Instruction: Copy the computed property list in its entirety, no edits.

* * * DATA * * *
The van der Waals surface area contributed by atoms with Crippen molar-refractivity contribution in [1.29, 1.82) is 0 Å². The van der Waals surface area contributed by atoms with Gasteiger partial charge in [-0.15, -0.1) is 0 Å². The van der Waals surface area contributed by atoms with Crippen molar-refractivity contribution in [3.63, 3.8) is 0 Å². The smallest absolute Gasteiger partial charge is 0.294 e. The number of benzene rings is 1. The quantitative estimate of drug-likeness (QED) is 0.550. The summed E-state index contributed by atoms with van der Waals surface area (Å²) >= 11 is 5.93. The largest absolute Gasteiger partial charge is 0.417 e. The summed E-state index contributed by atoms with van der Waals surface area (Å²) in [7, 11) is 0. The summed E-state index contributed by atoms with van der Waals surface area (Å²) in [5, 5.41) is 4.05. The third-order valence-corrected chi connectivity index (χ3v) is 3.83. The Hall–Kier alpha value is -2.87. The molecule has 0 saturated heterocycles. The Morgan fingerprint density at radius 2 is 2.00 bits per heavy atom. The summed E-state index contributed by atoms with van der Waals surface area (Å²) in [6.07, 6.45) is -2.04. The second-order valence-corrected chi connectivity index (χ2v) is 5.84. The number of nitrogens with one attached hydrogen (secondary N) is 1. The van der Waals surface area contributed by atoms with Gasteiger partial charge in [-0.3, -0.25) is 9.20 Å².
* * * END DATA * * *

The van der Waals surface area contributed by atoms with Crippen molar-refractivity contribution in [1.29, 1.82) is 0 Å². The van der Waals surface area contributed by atoms with Gasteiger partial charge in [-0.15, -0.1) is 0 Å². The van der Waals surface area contributed by atoms with Crippen molar-refractivity contribution in [3.63, 3.8) is 0 Å². The smallest absolute Gasteiger partial charge is 0.294 e. The number of benzene rings is 1. The quantitative estimate of drug-likeness (QED) is 0.550. The summed E-state index contributed by atoms with van der Waals surface area (Å²) >= 11 is 5.93. The largest absolute Gasteiger partial charge is 0.417 e. The summed E-state index contributed by atoms with van der Waals surface area (Å²) in [7, 11) is 0. The summed E-state index contributed by atoms with van der Waals surface area (Å²) in [5, 5.41) is 4.05. The third-order valence-corrected chi connectivity index (χ3v) is 3.83. The Hall–Kier alpha value is -2.87. The molecule has 0 saturated heterocycles. The Morgan fingerprint density at radius 2 is 2.00 bits per heavy atom. The summed E-state index contributed by atoms with van der Waals surface area (Å²) in [6.07, 6.45) is -2.04. The second-order valence-corrected chi connectivity index (χ2v) is 5.84. The number of nitrogens with one attached hydrogen (secondary N) is 1. The van der Waals surface area contributed by atoms with Gasteiger partial charge in [-0.3, -0.25) is 9.20 Å².